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Struggling job-creating sectors show unemployment woes may persist

Nigeria may be out of recession for the second time within five years, but sectors of the economy collectively responsible for the bulk of job creation are delivering less growth than previous years. This indicates more jobs cannot be created, at least for now.

Yet, unemployment and even underemployment remain a major source of concern for millions of people in a struggling economy.

Performance of major job-creating sectors of the economy such as agriculture, manufacturing, trade and construction remains very weak, as seen in the recent 2020 GDP report by the National Bureau of Statistics (NBS). Without growth in these sectors, unemployment will persist, worsening the already poor living conditions of many Nigerians.

While agriculture improved on a quarterly basis by 3.42 percent in Q4 2020, from 1.39 percent in Q3, it however recorded a year-on-year decline, growing 2.17 percent in 2020 from 2.36 percent in 2019. Manufacturing remains in the negative territory (recession) as it recorded -2.75 percent from 0.77 percent the previous year.

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At -8.4 percent, trade remains in recession from -0.58 percent the previous year. The construction sector posted a huge contraction of -7.7 percent from a positive growth of 1.81 percent the previous year.

“When the largest sectors of the economy – agriculture and trade, are performing this badly, it means that the unemployment situation is not about to improve, and that is what needs to be done to open the economy up quickly,” said Cheta Nwanze, lead partner at SBM Intelligence.

According to the NBS, out of 100 percent, agricultural employment accounts for 48.2 percent, followed by industry with 7.1 percent and services with 44.8 percent (this includes construction, trade, real estate, banking and finance, ICT, education, health, etc).

Damilola Adewale, a Lagos-based economic analyst, noted that these sectors critical to job creation are still struggling with growth and their capacity to create employment opportunities may not be fixed in the short term. “Until these sectors come out of contraction and sustain the positive growth momentum, we will not see employment prospects,” he said.
For instance, Tolu, a 27-year-old graduate of accounting, has not been able to get a job despite finishing university with good grades. In order for her to survive, she has engaged in menial jobs.

“After my mandatory youth service in 2018, I was unable to get a job. Now, I do menial jobs to at least take care of myself, even if I can’t take care of my parents yet,” she said.
Tolu’s experience currently depicts the plight of Nigerian youths, which constitute over 65 percent of a population of over 200 million, currently face Africa’s biggest economy. Nigeria’s unemployment rate at 27.1 percent is the highest in five years.

Apart from the NBS data, the Central Bank of Nigeria‘s Manufacturing and non-Manufacturing Purchasing Managers’ Index (PMI) for employment level index has been below 50 points since March 2020, indicating contraction in employment levels.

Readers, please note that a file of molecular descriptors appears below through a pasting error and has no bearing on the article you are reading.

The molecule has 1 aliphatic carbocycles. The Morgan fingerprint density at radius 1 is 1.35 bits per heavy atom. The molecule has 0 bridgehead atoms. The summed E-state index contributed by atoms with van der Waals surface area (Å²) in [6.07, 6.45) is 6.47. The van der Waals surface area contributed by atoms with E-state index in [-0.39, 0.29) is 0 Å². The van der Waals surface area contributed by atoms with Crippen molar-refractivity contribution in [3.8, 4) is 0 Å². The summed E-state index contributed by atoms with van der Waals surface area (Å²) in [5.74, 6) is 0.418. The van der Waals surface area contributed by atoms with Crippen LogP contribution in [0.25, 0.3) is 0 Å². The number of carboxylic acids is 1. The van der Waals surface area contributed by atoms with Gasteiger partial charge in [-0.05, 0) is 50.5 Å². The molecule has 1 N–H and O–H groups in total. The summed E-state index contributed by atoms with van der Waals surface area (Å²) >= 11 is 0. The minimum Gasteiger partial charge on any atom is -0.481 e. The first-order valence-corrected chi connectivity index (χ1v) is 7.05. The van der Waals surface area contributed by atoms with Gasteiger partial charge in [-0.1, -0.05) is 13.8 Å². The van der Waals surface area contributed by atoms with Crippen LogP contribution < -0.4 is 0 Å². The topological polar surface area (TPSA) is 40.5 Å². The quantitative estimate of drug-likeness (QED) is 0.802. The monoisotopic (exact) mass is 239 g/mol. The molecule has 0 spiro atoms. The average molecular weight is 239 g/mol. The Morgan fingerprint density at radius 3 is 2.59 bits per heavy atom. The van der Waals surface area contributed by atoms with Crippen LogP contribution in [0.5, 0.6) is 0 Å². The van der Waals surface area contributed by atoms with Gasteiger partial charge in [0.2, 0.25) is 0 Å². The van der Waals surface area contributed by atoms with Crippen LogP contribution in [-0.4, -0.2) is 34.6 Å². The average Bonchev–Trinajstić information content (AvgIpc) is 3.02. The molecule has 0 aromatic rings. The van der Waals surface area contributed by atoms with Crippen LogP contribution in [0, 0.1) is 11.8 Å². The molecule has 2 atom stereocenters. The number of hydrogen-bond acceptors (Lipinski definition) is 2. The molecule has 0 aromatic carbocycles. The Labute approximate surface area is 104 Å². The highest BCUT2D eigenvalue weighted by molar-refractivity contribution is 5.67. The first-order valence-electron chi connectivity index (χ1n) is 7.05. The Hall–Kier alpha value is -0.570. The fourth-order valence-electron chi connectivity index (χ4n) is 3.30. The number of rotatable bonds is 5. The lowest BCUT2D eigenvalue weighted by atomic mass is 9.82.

“The measures that were taken to limit the spread of the COVID-19 pandemic in 2020, such as lockdowns of the economy, had a huge negative impact on the job-creating sectors. And this worsened the already bad state of unemployment in the country,” Moses Ojo, chief economist/head, investment research, PanAfrican Capital Holdings Limited, told BusinessDay.

Ayodele Akinwunmi of FSDH Merchant Bank said the government could not continue to fund these important sectors of the economy by hoping to drive growth through its annual budgets.

“Yes, we already established a one trillion-naira infrastructure fund, but it is not enough. The best model is to develop our infrastructure by shifting some of these assets to the private sector so that these different companies can compete for revenue generation. With this industrialisation will spring up investment in agric and other sectors, thereby creating employment for more people,” Akinwunmi suggested.

Apart from rising joblessness, the economy is also confronted with other critical issues such as rising consumer prices that further stress consumer wallets, especially those of unemployed people. According to the NBS, as of January 2021, Nigeria’s inflation stood at 16.47 percent, the highest in 34 months.

The economic uncertainties are making many jobless Nigerians seek opportunities travelling abroad, fuelling a massive brain drain that is hurting the labour quality of Africa’s largest economy.

According to a recent report by the NBS, in four states (Lagos, Abuja, Kano and Rivers), at least two-thirds of households had spent their savings to cover their living expenses. For those where the breadwinners are unemployed, the future remains bleak until they can get jobs.

When the exit from recession was announced, it was met with understandable excitement from some quarters. However, for unemployed Nigerians hoping the reflated economy will be an opportunity to become gainfully employed, that reality may not materialise anytime soon.

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